I worked at an abortion clinic as an assistant to the procedures. Not my proudest job, but I had no money and it was right after the crash in 2008. If you got a job, you kept it, no matter how much you hated it.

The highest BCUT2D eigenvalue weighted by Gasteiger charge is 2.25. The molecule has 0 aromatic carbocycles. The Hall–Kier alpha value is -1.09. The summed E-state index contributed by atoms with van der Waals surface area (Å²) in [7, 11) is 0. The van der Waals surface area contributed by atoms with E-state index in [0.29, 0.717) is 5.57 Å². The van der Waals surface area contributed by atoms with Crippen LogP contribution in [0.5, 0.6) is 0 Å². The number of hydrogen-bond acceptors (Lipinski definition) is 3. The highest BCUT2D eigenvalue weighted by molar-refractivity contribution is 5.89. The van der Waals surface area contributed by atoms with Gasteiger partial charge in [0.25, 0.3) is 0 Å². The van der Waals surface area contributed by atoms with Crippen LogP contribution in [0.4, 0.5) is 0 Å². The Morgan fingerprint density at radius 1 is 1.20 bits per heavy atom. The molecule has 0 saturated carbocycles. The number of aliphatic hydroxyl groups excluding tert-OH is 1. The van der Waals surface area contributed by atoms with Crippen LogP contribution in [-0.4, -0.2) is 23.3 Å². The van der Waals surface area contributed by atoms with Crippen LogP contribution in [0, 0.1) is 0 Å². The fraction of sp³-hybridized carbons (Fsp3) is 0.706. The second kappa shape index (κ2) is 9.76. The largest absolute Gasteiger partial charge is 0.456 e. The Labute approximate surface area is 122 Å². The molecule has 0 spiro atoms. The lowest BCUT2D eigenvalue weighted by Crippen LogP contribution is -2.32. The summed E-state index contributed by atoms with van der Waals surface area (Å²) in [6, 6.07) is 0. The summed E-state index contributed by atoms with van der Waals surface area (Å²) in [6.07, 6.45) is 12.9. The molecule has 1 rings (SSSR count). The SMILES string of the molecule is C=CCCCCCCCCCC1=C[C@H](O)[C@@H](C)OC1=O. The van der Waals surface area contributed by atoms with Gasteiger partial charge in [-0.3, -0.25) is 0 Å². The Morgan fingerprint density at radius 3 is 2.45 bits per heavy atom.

I went into work every day, shutting off my emotional switch. We performed up to 40 procedures a day, and part of my job was to prep the women beforehand and after, in addition to handing the doctor his tools during the procedure.Working there, I saw many women from all walks of life. The majority of them did not want to be there, whether they showed it or not. If a woman broke down into tears or seemed visibly upset with her decision, we refused the procedure. We also did not perform the procedure on women whose parents or significant others brought there by force. All of these guidelines were great, but even with them in place, not many women wanted to be there. Knowing this helped me understand that there are very few who just view it as birth control. Of course, I had women who cheerfully told me it was their fourth or fifth procedure. Those always made me feel sick.I appreciate your insight on the subject. My whole point of this comment is to tell you that you are definitely not alone. As a woman who guided a minimum of 150 patients a week through a harrowing experience, I can assure you that your guilt is shared by more women than anyone would like to admit - whether they stand by their decision or regret it. And that, I think, connects us more than we will ever know.